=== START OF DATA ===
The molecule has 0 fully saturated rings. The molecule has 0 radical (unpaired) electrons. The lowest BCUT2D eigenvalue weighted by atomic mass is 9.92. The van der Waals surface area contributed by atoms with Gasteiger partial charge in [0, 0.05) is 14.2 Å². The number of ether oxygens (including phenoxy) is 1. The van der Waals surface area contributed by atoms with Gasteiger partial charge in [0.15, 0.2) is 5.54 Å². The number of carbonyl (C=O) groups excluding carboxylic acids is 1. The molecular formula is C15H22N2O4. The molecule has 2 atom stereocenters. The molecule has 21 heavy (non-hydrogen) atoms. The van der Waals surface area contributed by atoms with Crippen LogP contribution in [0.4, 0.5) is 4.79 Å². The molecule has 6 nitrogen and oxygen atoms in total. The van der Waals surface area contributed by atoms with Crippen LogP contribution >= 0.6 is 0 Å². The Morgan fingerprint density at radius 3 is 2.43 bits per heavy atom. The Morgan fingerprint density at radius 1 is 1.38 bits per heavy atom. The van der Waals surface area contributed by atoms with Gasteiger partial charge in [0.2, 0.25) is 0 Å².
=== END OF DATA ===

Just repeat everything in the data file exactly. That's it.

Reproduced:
The molecule has 0 fully saturated rings. The molecule has 0 radical (unpaired) electrons. The lowest BCUT2D eigenvalue weighted by atomic mass is 9.92. The van der Waals surface area contributed by atoms with Gasteiger partial charge in [0, 0.05) is 14.2 Å². The number of ether oxygens (including phenoxy) is 1. The van der Waals surface area contributed by atoms with Gasteiger partial charge in [0.15, 0.2) is 5.54 Å². The number of carbonyl (C=O) groups excluding carboxylic acids is 1. The molecular formula is C15H22N2O4. The molecule has 2 atom stereocenters. The molecule has 21 heavy (non-hydrogen) atoms. The van der Waals surface area contributed by atoms with Crippen LogP contribution in [0.4, 0.5) is 4.79 Å². The molecule has 6 nitrogen and oxygen atoms in total. The van der Waals surface area contributed by atoms with Crippen LogP contribution >= 0.6 is 0 Å². The Morgan fingerprint density at radius 3 is 2.43 bits per heavy atom. The Morgan fingerprint density at radius 1 is 1.38 bits per heavy atom. The van der Waals surface area contributed by atoms with Gasteiger partial charge in [0.2, 0.25) is 0 Å².